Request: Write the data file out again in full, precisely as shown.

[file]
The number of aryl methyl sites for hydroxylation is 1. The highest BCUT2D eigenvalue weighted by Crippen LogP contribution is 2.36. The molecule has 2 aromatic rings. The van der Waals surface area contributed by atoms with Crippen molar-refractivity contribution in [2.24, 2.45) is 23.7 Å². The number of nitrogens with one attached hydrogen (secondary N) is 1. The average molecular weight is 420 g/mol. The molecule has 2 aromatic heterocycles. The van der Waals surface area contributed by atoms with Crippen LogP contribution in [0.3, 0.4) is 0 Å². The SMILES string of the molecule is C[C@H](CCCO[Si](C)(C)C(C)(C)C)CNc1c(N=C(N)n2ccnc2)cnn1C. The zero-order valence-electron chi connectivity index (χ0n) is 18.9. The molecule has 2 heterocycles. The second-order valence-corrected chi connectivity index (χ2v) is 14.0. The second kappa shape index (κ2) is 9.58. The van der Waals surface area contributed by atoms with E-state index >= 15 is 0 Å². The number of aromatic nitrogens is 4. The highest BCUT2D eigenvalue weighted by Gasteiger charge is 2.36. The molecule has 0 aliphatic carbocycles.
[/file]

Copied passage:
The number of aryl methyl sites for hydroxylation is 1. The highest BCUT2D eigenvalue weighted by Crippen LogP contribution is 2.36. The molecule has 2 aromatic rings. The van der Waals surface area contributed by atoms with Crippen molar-refractivity contribution in [2.24, 2.45) is 23.7 Å². The number of nitrogens with one attached hydrogen (secondary N) is 1. The average molecular weight is 420 g/mol. The molecule has 2 aromatic heterocycles. The van der Waals surface area contributed by atoms with Crippen LogP contribution in [0.3, 0.4) is 0 Å². The SMILES string of the molecule is C[C@H](CCCO[Si](C)(C)C(C)(C)C)CNc1c(N=C(N)n2ccnc2)cnn1C. The zero-order valence-electron chi connectivity index (χ0n) is 18.9. The molecule has 2 heterocycles. The second-order valence-corrected chi connectivity index (χ2v) is 14.0. The second kappa shape index (κ2) is 9.58. The van der Waals surface area contributed by atoms with E-state index >= 15 is 0 Å². The number of aromatic nitrogens is 4. The highest BCUT2D eigenvalue weighted by Gasteiger charge is 2.36. The molecule has 0 aliphatic carbocycles.